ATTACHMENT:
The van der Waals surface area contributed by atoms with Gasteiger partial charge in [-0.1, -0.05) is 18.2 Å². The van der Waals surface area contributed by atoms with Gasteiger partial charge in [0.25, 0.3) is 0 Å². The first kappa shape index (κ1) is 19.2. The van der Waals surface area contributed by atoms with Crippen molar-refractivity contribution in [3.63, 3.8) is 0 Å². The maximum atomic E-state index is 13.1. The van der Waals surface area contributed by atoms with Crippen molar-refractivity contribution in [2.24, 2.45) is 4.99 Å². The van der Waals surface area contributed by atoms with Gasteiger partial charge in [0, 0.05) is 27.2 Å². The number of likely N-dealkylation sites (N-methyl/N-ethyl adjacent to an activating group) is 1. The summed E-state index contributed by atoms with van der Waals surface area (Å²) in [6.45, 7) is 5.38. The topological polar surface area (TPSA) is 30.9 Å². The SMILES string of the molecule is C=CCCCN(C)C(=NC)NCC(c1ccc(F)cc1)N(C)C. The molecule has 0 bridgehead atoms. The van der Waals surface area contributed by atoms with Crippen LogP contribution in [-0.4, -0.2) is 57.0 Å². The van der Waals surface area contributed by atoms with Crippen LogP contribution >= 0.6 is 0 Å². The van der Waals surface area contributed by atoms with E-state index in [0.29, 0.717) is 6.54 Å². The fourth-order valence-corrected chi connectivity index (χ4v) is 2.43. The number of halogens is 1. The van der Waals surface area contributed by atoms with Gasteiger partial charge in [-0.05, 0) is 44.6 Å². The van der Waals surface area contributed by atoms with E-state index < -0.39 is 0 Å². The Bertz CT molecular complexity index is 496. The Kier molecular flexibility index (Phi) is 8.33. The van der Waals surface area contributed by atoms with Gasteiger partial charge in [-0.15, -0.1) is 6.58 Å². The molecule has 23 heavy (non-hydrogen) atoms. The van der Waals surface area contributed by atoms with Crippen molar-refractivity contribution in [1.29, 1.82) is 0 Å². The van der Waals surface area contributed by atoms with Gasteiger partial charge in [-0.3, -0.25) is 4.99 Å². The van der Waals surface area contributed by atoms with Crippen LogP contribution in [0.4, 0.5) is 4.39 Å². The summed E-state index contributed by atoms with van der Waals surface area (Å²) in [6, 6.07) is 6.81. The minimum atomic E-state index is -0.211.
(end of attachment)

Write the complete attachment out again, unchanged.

The van der Waals surface area contributed by atoms with Gasteiger partial charge in [-0.1, -0.05) is 18.2 Å². The van der Waals surface area contributed by atoms with Gasteiger partial charge in [0.25, 0.3) is 0 Å². The first kappa shape index (κ1) is 19.2. The van der Waals surface area contributed by atoms with Crippen molar-refractivity contribution in [3.63, 3.8) is 0 Å². The maximum atomic E-state index is 13.1. The van der Waals surface area contributed by atoms with Crippen molar-refractivity contribution in [2.24, 2.45) is 4.99 Å². The van der Waals surface area contributed by atoms with Gasteiger partial charge in [0, 0.05) is 27.2 Å². The number of likely N-dealkylation sites (N-methyl/N-ethyl adjacent to an activating group) is 1. The summed E-state index contributed by atoms with van der Waals surface area (Å²) in [6.45, 7) is 5.38. The topological polar surface area (TPSA) is 30.9 Å². The SMILES string of the molecule is C=CCCCN(C)C(=NC)NCC(c1ccc(F)cc1)N(C)C. The molecule has 0 bridgehead atoms. The van der Waals surface area contributed by atoms with Crippen LogP contribution in [-0.4, -0.2) is 57.0 Å². The van der Waals surface area contributed by atoms with Crippen LogP contribution >= 0.6 is 0 Å². The van der Waals surface area contributed by atoms with E-state index in [0.29, 0.717) is 6.54 Å². The fourth-order valence-corrected chi connectivity index (χ4v) is 2.43. The number of halogens is 1. The van der Waals surface area contributed by atoms with Gasteiger partial charge in [-0.05, 0) is 44.6 Å². The van der Waals surface area contributed by atoms with E-state index < -0.39 is 0 Å². The Bertz CT molecular complexity index is 496. The Kier molecular flexibility index (Phi) is 8.33. The van der Waals surface area contributed by atoms with Gasteiger partial charge in [-0.15, -0.1) is 6.58 Å². The molecule has 23 heavy (non-hydrogen) atoms. The van der Waals surface area contributed by atoms with Crippen molar-refractivity contribution in [1.29, 1.82) is 0 Å². The van der Waals surface area contributed by atoms with Gasteiger partial charge in [-0.3, -0.25) is 4.99 Å². The van der Waals surface area contributed by atoms with Crippen LogP contribution in [0.4, 0.5) is 4.39 Å². The summed E-state index contributed by atoms with van der Waals surface area (Å²) in [6, 6.07) is 6.81. The minimum atomic E-state index is -0.211.